I’ve run out of conference and geographical reasons for pairing teams in these freshman previews, so the theme of this pairing is just Elise Ray (exactly like your life).
Michigan will need to be in reinvention mode in 2019, returning just 11 of the 24 routines that competed at regionals last season (though that was also without the injured Olivia Karas, who will be back this season). Normally, having to replace that many routines would be a red flag, but this is the strongest freshman class Michigan has welcomed in quite a while. With four JO all-around stars, this class brings 16 actual, legitimate routines and could certainly end up providing half of Michigan’s lineups in the 2019 season.
|Michigan Freshmen 2019
|Wojcik won her division at JO nationals this year, placing no worse than 5th on any event. I’d pick her as the most likely of the freshmen to be an all-arounder this season, though we could see several of them wind up in all four lineups. The star of Wojcik’s gymnastics is a stellar Y1.5 that will be an anchor-position quality vault for 9.9s. It’s the knees that set her 1.5 apart. In a lot of NCAA 1.5s, you see that indistinct knee softness in the air, but not with Wojcik’s.
Beam is typically a great event for Wojcik as well, where she shows solidity, an extended aerial, hit leaps, everything we’re looking for. Check, check, check. Bars hasn’t always been the big winning score for her, but the piked Jaeger and DLO are huge enough to be worth it in a routine that should see time. On floor, this freshman class as a group has been successful more because of cleanliness than because of difficulty (it’s almost entirely a double pike squad), but of the double pike routines in this class, Wojcik’s is the most convincing to me.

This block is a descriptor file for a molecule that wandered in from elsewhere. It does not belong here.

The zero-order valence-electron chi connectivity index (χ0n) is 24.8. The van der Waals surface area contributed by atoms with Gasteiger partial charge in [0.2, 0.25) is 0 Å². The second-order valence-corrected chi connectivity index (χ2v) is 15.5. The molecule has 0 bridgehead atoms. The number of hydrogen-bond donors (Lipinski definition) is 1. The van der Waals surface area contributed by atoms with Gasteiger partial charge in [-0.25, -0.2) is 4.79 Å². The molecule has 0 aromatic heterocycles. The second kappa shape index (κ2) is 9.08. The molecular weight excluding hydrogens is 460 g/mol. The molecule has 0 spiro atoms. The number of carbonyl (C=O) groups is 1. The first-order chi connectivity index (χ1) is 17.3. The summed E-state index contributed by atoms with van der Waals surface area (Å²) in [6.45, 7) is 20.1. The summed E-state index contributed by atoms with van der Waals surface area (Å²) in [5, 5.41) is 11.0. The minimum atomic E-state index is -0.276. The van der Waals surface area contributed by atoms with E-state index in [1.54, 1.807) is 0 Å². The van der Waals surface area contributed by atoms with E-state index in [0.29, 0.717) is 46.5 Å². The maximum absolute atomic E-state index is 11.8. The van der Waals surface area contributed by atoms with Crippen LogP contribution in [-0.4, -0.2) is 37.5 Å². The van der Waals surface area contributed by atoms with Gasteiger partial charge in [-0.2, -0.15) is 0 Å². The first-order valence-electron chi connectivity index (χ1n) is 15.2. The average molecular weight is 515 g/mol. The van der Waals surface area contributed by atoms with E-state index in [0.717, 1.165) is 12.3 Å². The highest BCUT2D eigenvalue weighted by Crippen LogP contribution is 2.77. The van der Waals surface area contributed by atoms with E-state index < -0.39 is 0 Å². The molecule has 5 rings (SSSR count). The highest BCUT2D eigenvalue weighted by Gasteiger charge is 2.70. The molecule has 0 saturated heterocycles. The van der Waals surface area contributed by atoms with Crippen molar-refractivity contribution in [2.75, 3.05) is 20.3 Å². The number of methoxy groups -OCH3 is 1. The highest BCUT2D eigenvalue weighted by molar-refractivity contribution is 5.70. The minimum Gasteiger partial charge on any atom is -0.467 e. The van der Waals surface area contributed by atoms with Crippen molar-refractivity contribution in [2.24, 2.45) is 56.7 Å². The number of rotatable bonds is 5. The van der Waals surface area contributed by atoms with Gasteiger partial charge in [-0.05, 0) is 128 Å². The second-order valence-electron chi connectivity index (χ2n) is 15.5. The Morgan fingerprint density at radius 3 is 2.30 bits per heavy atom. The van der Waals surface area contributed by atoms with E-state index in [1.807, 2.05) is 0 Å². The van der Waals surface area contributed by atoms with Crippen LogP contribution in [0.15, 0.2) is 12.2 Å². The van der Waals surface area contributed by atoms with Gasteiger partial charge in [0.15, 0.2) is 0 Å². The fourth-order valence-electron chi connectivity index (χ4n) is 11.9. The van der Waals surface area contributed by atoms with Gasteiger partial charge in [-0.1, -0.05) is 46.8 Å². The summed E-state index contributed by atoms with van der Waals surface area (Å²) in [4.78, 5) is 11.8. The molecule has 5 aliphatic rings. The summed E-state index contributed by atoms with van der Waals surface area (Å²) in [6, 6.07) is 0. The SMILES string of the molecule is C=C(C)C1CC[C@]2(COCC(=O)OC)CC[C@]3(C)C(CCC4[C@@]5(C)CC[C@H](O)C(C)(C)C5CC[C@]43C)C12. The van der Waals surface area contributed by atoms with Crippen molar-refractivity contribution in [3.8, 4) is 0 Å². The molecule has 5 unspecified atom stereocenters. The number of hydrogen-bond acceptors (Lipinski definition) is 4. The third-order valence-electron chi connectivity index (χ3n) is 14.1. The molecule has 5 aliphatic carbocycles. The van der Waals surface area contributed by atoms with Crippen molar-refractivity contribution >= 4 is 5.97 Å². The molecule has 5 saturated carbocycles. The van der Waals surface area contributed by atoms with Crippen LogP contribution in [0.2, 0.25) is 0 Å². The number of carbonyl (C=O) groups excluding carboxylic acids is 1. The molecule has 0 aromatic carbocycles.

|Like Wojcik, Brenner is also a JO national champion (winning her division in 2017) and also brings a Y1.5 on vault that looks like a sure thing for the lineup. It’s a big, necessary yes from me in a lineup that could end up with five Y1.5s if everyone is healthy and back up to full difficulty. That’s a significant reason Michigan continues looking its usual amount of threatening this season. There are teams expecting to make the top 8 that definitely won’t have that many 10.0s on vault.
Equally important will be Brenner’s floor. She’s the one among these freshmen who has shown the big power element with a piked full-in, helping make her the most likely newbie to get into the floor lineup. Bars also looks very believable with precise handstands, a Jaeger, and a DLO 1/1 that can become a regular DLO in NCAA for the scores. We probably won’t see much of Brenner on beam this year—it’s never been her big event—but she has a routine should the team need it.